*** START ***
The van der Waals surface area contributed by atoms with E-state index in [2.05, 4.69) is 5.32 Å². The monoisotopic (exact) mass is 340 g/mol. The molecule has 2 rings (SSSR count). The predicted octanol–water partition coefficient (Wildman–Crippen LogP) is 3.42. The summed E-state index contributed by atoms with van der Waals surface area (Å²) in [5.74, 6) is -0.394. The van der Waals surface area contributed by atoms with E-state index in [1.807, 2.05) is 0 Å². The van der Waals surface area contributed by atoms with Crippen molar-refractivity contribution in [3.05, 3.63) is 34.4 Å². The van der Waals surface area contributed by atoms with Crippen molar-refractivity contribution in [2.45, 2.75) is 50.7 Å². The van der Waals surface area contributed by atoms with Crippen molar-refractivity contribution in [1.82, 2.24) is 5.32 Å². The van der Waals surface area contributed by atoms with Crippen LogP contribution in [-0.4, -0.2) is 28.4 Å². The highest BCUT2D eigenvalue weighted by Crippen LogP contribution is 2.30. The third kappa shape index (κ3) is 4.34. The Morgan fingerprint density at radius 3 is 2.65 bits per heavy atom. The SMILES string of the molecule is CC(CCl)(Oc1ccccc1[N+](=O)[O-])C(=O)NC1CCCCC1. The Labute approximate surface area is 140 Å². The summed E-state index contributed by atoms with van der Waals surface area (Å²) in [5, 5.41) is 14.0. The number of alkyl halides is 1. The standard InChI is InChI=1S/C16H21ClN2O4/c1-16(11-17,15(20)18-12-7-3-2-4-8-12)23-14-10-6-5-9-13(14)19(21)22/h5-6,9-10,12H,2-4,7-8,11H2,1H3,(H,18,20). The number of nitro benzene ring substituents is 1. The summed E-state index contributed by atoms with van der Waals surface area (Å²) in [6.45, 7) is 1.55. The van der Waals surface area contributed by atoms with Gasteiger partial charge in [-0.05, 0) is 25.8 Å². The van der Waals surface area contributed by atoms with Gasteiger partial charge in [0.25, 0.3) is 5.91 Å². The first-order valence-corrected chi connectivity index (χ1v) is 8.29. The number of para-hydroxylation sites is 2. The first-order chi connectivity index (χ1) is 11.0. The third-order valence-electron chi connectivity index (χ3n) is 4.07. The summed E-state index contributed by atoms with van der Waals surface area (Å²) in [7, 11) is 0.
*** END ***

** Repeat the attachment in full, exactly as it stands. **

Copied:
The van der Waals surface area contributed by atoms with E-state index in [2.05, 4.69) is 5.32 Å². The monoisotopic (exact) mass is 340 g/mol. The molecule has 2 rings (SSSR count). The predicted octanol–water partition coefficient (Wildman–Crippen LogP) is 3.42. The summed E-state index contributed by atoms with van der Waals surface area (Å²) in [5.74, 6) is -0.394. The van der Waals surface area contributed by atoms with E-state index in [1.807, 2.05) is 0 Å². The van der Waals surface area contributed by atoms with Crippen molar-refractivity contribution in [3.05, 3.63) is 34.4 Å². The van der Waals surface area contributed by atoms with Crippen molar-refractivity contribution in [2.45, 2.75) is 50.7 Å². The van der Waals surface area contributed by atoms with Crippen molar-refractivity contribution in [1.82, 2.24) is 5.32 Å². The van der Waals surface area contributed by atoms with Crippen LogP contribution in [-0.4, -0.2) is 28.4 Å². The highest BCUT2D eigenvalue weighted by Crippen LogP contribution is 2.30. The third kappa shape index (κ3) is 4.34. The Morgan fingerprint density at radius 3 is 2.65 bits per heavy atom. The SMILES string of the molecule is CC(CCl)(Oc1ccccc1[N+](=O)[O-])C(=O)NC1CCCCC1. The Labute approximate surface area is 140 Å². The summed E-state index contributed by atoms with van der Waals surface area (Å²) in [5, 5.41) is 14.0. The number of alkyl halides is 1. The standard InChI is InChI=1S/C16H21ClN2O4/c1-16(11-17,15(20)18-12-7-3-2-4-8-12)23-14-10-6-5-9-13(14)19(21)22/h5-6,9-10,12H,2-4,7-8,11H2,1H3,(H,18,20). The number of nitro benzene ring substituents is 1. The summed E-state index contributed by atoms with van der Waals surface area (Å²) in [6.45, 7) is 1.55. The van der Waals surface area contributed by atoms with Gasteiger partial charge in [-0.05, 0) is 25.8 Å². The van der Waals surface area contributed by atoms with Gasteiger partial charge in [0.25, 0.3) is 5.91 Å². The first-order valence-corrected chi connectivity index (χ1v) is 8.29. The number of para-hydroxylation sites is 2. The first-order chi connectivity index (χ1) is 11.0. The third-order valence-electron chi connectivity index (χ3n) is 4.07. The summed E-state index contributed by atoms with van der Waals surface area (Å²) in [7, 11) is 0.